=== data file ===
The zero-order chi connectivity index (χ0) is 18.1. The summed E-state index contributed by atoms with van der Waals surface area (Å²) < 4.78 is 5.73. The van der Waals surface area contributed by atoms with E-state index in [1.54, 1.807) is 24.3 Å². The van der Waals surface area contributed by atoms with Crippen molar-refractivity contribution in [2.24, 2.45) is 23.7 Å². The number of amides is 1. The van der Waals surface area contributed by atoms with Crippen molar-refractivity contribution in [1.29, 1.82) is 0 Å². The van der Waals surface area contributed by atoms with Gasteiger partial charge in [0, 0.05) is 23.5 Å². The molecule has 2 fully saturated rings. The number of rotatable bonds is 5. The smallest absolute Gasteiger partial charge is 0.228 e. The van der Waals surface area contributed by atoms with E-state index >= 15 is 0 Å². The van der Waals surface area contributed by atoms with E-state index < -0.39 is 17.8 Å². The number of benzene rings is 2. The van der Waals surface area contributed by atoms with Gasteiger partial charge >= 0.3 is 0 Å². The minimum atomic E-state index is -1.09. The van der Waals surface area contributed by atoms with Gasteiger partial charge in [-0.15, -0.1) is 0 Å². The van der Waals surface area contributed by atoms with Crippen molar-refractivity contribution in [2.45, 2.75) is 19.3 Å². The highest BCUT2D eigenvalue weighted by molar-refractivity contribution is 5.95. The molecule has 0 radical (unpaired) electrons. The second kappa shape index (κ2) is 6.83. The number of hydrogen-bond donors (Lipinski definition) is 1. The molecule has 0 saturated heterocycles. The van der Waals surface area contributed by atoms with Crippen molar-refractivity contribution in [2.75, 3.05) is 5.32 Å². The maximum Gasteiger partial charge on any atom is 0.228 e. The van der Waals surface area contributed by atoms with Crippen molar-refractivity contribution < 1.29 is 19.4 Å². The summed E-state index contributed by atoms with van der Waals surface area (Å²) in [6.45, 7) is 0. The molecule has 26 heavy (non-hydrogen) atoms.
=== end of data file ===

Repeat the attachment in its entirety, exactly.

The zero-order chi connectivity index (χ0) is 18.1. The summed E-state index contributed by atoms with van der Waals surface area (Å²) < 4.78 is 5.73. The van der Waals surface area contributed by atoms with E-state index in [1.54, 1.807) is 24.3 Å². The van der Waals surface area contributed by atoms with Crippen molar-refractivity contribution in [2.24, 2.45) is 23.7 Å². The number of amides is 1. The van der Waals surface area contributed by atoms with Crippen molar-refractivity contribution in [1.29, 1.82) is 0 Å². The van der Waals surface area contributed by atoms with Gasteiger partial charge in [0, 0.05) is 23.5 Å². The molecule has 2 fully saturated rings. The number of rotatable bonds is 5. The smallest absolute Gasteiger partial charge is 0.228 e. The van der Waals surface area contributed by atoms with E-state index >= 15 is 0 Å². The van der Waals surface area contributed by atoms with E-state index < -0.39 is 17.8 Å². The number of benzene rings is 2. The van der Waals surface area contributed by atoms with Gasteiger partial charge >= 0.3 is 0 Å². The minimum atomic E-state index is -1.09. The van der Waals surface area contributed by atoms with Gasteiger partial charge in [-0.15, -0.1) is 0 Å². The van der Waals surface area contributed by atoms with Crippen molar-refractivity contribution in [2.45, 2.75) is 19.3 Å². The highest BCUT2D eigenvalue weighted by molar-refractivity contribution is 5.95. The molecule has 0 radical (unpaired) electrons. The second kappa shape index (κ2) is 6.83. The number of hydrogen-bond donors (Lipinski definition) is 1. The molecule has 0 saturated heterocycles. The van der Waals surface area contributed by atoms with Crippen molar-refractivity contribution in [2.75, 3.05) is 5.32 Å². The maximum Gasteiger partial charge on any atom is 0.228 e. The van der Waals surface area contributed by atoms with Crippen molar-refractivity contribution < 1.29 is 19.4 Å². The summed E-state index contributed by atoms with van der Waals surface area (Å²) in [6.45, 7) is 0. The molecule has 26 heavy (non-hydrogen) atoms.